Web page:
| |Without warning, Sean Avery engages with Ladislav Smid during the third period of last Sunday's game in New York (Getty Images).
What we saw in Sunday’s 8-2 loss was disappointing, but we may have also seen the defined shift in leadership that started just before the season began back in early October.
On October 6th, Shawn Horcoff
was named captain, while Ales Hemsky
and Ryan Whitney
were named alternates.
We didn't realize at the time, but this may end up being one of the most important parts of the early rebuilding process.
Not to suggest that the leadership in past seasons was lacking, but there were a few events over the past week that have exemplified the new direction of the Edmonton Oilers.
As Sean Avery was being escorted off the ice following his sucker-punch on Ladislav Smid
, Whitney was the first to engage. It started with verbal jawing but quickly escalated to physical jousting with the assistance of Theo Peckham
While the melee was just getting underway, more players began to involve themselves. Unprovoked, Hemsky entered the fray and started throwing punches on whichever Ranger he could find. He then found his way to the Rangers bench where he defended teammate Colin Fraser, who was being worked over by several players – some that were throwing punches from the safe confines of the players bench.
Score two for the lettered men that weren't previously known for a meanstreak or extroverted physical play.
The Oilers went on to lose the game, but followed up their disappointing trip by getting back to business. Only 24 hours after the loss, the Oilers practiced at Millennium Place in Sherwood Park where much of the post-practice discussion centred around Avery and the ensuing brawl.
The captain chose a different dialect.
The bulk of the latest trip was played without 11-season veteran and captain Shawn Horcoff
, who suffered a leg injury midway through the excursion. What we learned in very short order is that Horcoff’s importance to the team goes well beyond on-ice production and his newly acquired mentorship role with some of the young rookies.
While Horcoff’s return came on a day where the Oilers were on the losing end of an 8-2 drubbing, the two-way centerman was back in fine offensive form as he scored his fifth of the season and helped to procure an early second period lead.
What happened afterward is likely a blur for most fans, but the captain answered the call Monday morning when the Oilers practiced back home. It was a fine display of leadership that expressed honesty, an understanding of the situation, and a true indication of how the team feels about their recent run.
“It’s a combination of a lot of things right now,” said a passionate Horcoff.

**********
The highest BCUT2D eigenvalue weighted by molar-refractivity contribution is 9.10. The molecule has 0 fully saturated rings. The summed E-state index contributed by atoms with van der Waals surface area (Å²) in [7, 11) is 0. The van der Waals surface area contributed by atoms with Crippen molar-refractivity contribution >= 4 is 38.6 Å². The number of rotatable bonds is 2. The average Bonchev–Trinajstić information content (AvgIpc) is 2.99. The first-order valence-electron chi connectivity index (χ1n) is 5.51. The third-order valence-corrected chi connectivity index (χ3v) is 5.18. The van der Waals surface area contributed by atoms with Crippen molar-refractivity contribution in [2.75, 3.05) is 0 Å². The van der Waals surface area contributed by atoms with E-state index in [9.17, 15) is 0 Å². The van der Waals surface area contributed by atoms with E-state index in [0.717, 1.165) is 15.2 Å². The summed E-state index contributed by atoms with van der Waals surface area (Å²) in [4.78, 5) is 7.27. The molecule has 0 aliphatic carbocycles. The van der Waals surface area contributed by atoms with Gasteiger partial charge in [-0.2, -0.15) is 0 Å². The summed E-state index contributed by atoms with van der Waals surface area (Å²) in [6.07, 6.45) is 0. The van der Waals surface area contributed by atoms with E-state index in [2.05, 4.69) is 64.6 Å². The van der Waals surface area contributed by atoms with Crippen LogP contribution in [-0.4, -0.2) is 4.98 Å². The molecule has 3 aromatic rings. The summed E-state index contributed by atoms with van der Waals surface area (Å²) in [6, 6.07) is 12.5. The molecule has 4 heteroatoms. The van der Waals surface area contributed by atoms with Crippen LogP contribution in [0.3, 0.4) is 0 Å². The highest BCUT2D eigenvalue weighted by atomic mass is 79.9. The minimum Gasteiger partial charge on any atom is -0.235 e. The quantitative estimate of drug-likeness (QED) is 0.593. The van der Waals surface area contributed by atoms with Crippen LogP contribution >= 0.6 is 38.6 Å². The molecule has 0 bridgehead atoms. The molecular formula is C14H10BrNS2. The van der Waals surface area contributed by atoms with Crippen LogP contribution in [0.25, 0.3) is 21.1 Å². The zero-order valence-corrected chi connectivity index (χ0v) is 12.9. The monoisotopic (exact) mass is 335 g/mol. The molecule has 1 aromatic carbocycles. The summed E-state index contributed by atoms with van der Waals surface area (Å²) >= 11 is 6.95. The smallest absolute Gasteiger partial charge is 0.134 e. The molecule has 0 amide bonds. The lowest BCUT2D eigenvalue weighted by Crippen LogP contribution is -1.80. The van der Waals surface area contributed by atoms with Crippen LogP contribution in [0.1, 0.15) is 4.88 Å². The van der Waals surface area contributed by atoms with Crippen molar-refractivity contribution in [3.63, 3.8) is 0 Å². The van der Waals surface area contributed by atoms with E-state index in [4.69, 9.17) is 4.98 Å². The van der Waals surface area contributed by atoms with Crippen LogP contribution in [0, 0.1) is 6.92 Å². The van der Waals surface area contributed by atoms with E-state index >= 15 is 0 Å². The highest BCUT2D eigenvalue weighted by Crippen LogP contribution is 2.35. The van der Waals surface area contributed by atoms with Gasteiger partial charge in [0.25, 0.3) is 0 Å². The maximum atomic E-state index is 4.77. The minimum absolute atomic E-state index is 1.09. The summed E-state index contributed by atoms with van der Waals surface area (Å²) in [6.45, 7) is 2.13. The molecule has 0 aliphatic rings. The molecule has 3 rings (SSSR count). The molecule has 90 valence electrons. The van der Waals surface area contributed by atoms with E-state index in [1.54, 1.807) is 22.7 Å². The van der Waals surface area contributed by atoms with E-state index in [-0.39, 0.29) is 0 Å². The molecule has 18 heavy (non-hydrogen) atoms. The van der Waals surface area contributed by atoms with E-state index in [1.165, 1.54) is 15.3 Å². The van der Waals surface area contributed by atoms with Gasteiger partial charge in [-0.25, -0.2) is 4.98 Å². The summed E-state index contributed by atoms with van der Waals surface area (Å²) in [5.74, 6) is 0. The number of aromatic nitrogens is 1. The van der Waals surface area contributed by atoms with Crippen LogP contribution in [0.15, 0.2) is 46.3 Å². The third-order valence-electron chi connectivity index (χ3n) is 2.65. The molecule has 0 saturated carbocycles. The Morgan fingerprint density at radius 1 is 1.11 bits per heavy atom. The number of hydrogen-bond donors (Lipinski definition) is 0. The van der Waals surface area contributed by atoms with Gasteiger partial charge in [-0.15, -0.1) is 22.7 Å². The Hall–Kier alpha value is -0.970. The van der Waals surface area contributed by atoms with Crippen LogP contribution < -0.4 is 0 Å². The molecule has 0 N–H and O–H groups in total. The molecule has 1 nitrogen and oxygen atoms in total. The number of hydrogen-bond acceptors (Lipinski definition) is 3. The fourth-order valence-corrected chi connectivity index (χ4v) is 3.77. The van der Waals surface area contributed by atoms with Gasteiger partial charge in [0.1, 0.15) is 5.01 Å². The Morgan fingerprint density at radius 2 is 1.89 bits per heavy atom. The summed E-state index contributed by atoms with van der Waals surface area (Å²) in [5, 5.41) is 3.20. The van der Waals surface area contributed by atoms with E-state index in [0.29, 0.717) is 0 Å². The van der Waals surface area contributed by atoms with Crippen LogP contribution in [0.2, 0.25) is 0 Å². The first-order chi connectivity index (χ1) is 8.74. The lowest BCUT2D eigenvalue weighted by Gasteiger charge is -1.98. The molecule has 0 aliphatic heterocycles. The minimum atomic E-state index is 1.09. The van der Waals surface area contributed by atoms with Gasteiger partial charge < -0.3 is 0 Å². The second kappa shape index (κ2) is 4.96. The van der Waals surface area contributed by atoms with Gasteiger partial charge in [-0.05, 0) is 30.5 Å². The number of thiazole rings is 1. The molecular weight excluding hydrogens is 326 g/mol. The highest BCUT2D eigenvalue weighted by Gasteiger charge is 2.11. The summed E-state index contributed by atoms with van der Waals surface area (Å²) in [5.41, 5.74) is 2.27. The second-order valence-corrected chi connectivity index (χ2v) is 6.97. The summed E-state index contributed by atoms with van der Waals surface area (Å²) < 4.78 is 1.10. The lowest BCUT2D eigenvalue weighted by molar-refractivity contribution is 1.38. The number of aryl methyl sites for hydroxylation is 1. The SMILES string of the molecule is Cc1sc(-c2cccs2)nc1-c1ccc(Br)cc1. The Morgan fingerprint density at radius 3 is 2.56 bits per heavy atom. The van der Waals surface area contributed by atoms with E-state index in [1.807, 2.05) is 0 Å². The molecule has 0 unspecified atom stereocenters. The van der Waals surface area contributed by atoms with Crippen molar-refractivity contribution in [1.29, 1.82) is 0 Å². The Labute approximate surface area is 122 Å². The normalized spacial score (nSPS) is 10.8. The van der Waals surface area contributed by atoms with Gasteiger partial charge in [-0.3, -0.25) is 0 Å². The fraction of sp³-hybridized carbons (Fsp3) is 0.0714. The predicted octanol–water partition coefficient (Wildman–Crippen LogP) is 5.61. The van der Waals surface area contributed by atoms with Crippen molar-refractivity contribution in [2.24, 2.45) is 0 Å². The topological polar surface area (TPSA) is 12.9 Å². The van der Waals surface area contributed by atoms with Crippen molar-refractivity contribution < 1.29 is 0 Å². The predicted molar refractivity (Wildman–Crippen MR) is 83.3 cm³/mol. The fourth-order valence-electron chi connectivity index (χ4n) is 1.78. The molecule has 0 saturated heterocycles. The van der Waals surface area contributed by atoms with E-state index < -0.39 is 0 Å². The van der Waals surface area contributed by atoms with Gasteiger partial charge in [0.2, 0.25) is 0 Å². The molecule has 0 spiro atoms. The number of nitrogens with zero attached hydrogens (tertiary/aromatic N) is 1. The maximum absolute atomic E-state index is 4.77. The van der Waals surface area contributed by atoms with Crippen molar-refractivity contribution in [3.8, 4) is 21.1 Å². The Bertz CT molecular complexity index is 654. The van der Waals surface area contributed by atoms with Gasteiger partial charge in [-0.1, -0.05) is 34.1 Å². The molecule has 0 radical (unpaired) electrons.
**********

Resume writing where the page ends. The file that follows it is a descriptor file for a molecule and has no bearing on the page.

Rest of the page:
“We’re not mentally in games right now and doing the things we need to do to be successful. We had a 2-1 lead in the second period on the road in a pretty tough building and we immediately go out in the next four-five shifts and play like we’re down by two goals.”
“We’re taking chances at the lines, giving up odd-man rushes and we’re not physical enough in our own zone, and we’re not physical enough in the offensive zone either; going to the tough areas to get goals, and that’s where all the goals are being scored around the league.”
While the team returned home with a 1-3-1 road trip record, the Oilers seem to have a different identity than when they left. A new and unique brand of anger and togetherness seem to coincide, making the young Oilers a different animal based purely on the emotional aspect.
The rebuilding process needs direction: Leadership, a strong identity and a core willing to not only adhere, but actively involve themselves in the family brand.
It was a disappointing road trip – of that there's no question. But perhaps we can take some positives out of the underlying moments that could potentially help shape the future of this team.
What we now know is that the team is willing to go to war with each other and fight until the end. Let them stick together, grow as a family, and see where the chips fall. BY THE NUMBERS
The Oilers have given up the most goals in the league by a fair margin; a number astronomically high after surrendering 25 goals in the final four games of the road trip. In a short sequence where Edmonton was only able to put up eight of their own, the Oilers are ranked 30th in the NHL with an average team goals-against average of 4.00.
When the team sits in the basement of the NHL’s overall standings, you would expect most of the statistical numbers to be hover around that point as well.
Interestingly enough, however, the Oilers’ powerplay is one of the bright spots so far this season. As it currently operates at a 14.9% efficiency rate, the Oilers are ranked 19th in the league and are keeping pace with some of the more talented offensive teams in the league.
Unfortunately for Edmonton, the bright spot of an average-ranked powerplay isn’t enough to overcome the deficiencies of a poor penalty kill.
One of the most disappointing areas of the Oilers’ game so far took another hit as the road trip came to a close. Over the past week, the Oilers lost three times and twice in blowout situations, which only contributed to the declining PK efficiency. Last week, the Oilers were operating at a 69.4% clip.
14 Ryan Whitney
has been an extremely important part of the Oilers’ offensive attack early in 2010-11. The unflappable puck-moving defenceman has put up an impressive 14 assists in 16 games, which is good enough for the second-best assist total among NHL defencemen.
While Whitney is still in search of his first goal of the season, the blueliner’s passing and playmaking ability has been the most integral and consistent part of the Oilers’ game so far this season.
Author: Ryan Dittrick | edmontonoilers.com